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ALONE FOR NEARLY THREE YEARS, PETROVA RUNS FOR HER DAUGHTERS
By David Monti
(c) 2008 Race Results Weekly, all rights reserved

LONDON (10-Apr) -- Nearly 40, Lyudmila Petrova isn't expected to win Sunday's Flora London Marathon.  A mother of two teenagers and the former Russian record holder for the marathon, she never imagined she would still be running competitively at this age.

"I would probably have stepped out of the runner and learn English and be a sports manager," she said today in an interview, alternating between Russian and English with the help of a translator.

But on July 7, 2005, a Thursday, just past 7:00 a.m., her life was changed forever.  Her husband, Sergey Petrov, was driving a new car he had bought in the United States from the port in Helsinki to Cheboksary where he and Petrova lived.  As he neared the end of the multi-day, 1000 mile drive (he was only about 150 miles from home) he lost control of the car, crashing into the car in front of him at a high rate of speed.

"I don't know exactly what happened, but he probably fell asleep," Petrova recalled.  "The car was totally destroyed."

At 39 years-old, Sergey Petrov was dead, leaving Lyudmila a widow at 36.  Her pain was unbearable, but she had two daughters and a mother-in-law to tell.  That was almost as hard.

"The children were not together when the accident happened," she explained.  "I called the children and told them to sit at home and don't go anywhere."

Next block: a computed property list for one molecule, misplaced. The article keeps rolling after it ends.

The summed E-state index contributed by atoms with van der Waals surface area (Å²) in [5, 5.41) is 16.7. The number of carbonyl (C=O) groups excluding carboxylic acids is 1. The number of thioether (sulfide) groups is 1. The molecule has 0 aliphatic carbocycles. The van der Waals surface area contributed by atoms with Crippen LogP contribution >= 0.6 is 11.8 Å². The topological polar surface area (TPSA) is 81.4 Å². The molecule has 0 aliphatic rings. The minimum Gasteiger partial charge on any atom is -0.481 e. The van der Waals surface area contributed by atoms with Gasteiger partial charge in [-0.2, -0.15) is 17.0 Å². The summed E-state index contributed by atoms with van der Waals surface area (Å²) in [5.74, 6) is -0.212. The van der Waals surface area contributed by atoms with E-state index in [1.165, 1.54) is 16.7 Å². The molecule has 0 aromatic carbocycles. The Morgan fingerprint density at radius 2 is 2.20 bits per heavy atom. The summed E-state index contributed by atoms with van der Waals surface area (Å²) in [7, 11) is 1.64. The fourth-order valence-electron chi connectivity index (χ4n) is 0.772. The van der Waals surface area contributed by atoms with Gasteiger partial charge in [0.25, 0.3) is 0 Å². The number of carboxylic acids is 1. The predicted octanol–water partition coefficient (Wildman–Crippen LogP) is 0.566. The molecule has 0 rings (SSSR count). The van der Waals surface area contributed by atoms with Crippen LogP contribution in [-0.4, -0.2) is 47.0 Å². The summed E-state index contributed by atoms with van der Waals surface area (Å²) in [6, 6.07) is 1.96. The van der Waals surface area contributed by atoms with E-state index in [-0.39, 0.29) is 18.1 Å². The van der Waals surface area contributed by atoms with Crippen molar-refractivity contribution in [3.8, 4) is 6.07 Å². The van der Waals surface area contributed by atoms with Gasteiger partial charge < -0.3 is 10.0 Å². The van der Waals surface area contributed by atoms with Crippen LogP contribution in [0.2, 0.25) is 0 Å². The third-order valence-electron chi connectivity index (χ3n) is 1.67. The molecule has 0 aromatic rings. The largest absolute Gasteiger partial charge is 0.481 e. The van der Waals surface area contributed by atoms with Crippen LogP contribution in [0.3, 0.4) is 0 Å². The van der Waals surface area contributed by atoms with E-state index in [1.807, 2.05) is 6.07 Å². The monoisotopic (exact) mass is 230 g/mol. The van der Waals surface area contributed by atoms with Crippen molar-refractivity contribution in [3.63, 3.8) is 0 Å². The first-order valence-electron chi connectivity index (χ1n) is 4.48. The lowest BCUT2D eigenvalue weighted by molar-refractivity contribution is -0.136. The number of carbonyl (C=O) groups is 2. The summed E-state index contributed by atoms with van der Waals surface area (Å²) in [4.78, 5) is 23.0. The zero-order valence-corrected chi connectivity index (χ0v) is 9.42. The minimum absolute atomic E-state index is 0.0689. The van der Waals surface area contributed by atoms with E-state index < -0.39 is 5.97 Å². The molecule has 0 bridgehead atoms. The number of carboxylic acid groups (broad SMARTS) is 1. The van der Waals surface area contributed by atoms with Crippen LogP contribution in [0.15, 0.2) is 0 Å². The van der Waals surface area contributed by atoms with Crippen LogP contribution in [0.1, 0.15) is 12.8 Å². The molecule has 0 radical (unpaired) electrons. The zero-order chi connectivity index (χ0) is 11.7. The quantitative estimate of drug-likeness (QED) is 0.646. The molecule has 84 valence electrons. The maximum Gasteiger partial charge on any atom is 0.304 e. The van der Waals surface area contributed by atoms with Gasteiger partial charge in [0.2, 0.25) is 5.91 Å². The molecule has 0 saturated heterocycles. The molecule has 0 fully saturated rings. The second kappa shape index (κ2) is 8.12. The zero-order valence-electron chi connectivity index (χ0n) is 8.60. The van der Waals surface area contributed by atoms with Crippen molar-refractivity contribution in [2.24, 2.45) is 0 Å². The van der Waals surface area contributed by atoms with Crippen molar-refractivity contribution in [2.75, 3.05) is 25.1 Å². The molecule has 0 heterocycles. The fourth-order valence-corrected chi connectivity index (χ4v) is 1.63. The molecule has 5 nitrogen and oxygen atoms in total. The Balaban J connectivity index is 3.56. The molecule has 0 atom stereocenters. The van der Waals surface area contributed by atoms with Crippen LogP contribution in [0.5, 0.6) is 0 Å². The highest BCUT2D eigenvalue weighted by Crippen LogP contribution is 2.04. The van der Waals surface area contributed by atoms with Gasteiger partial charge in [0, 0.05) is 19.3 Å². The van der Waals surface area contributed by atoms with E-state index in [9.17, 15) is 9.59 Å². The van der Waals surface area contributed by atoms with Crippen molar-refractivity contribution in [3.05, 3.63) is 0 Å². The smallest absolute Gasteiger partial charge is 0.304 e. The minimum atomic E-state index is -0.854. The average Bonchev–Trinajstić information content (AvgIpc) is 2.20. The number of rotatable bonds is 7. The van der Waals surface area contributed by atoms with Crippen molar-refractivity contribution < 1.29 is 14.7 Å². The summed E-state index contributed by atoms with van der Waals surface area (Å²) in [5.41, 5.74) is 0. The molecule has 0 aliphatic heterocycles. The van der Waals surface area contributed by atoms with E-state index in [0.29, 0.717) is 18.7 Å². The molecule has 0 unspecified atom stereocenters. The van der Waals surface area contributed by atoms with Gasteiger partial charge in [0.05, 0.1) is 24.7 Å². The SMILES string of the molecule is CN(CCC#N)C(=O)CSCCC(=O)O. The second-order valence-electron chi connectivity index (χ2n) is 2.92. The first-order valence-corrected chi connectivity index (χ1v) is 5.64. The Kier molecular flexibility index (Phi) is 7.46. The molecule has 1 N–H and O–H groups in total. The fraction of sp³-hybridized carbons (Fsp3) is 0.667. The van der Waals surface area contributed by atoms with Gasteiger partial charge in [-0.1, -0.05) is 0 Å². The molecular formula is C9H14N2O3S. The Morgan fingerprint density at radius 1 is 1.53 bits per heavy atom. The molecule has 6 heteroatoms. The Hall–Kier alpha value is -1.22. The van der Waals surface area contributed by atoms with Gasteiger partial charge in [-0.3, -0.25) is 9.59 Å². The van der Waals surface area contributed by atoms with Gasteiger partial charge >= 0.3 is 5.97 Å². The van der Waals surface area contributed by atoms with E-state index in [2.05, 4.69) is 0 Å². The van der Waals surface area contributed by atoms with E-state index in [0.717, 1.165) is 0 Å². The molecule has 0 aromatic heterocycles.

She told her oldest daughter, Inna, first.  She was 15, and was already old enough to guess the worst.  "She saw because I cried," said Petrova.  Inna told her not to tell her younger sister, Alexandra, who was only 12.

"Two people we were afraid to tell were Sergey's mother, because she has a weak heart, and Alexandra," said Petrova welling up.  "We bought some time and got a doctor to send to Sergey's mother (first)," she added.

She eventually told Alexandra, but Petrova's struggle was only beginning.  She needed to return to competition quickly to earn money for her family, as she was now the sole breadwinner.  She trained for the ING New York City Marathon in November.  Cutting her hair very short and wearing a black uniform to mourn Sergey, she nonetheless finished sixth.

"Losing Sergey, he was a big part in my training, my confidence," she said.  "Everything is on my shoulders.  I became the man and woman for my family."

Remarkably, Petrova found a new inner strength.  At London in 2006, while Deena Kastor was scorching the course on her way to a 2:19:36 victory, Petrova, 37, ran in a trailing pack with her compatriot Galina Bogomolova, and four other women.  Running smart, she broke away from that group to finish second in what was then the Russian record, 2:21:29, a remarkable time given her age.  It was a performance born of necessity.

"I didn't want to go out faster than 1:12," said Petrova.  "I wasn't thinking about trying to stay with Deena."

While not at the very top of the marathon game today, Petrova is decidedly still IN the game.  Her heart still aches for Sergey, a man she says she didn't fully appreciate when he was alive.

"Sergey was very strong family man, but I didn't understand that at the time," she said.  "I have him in my prayers. I ask Sergey to keep an eye on the children to be healthy and help me in the marathon."

On Sunday, she'll face the likes of World Marathon Majors title holders like Gete Wami and Berhane Adere of Ethiopia.  Driven by Sergey's memory and the essential need to take care of her family, she's not sure when she can retire from competitive running.

"Right now, I have the responsibility to my children," she said.  "One or two years more."

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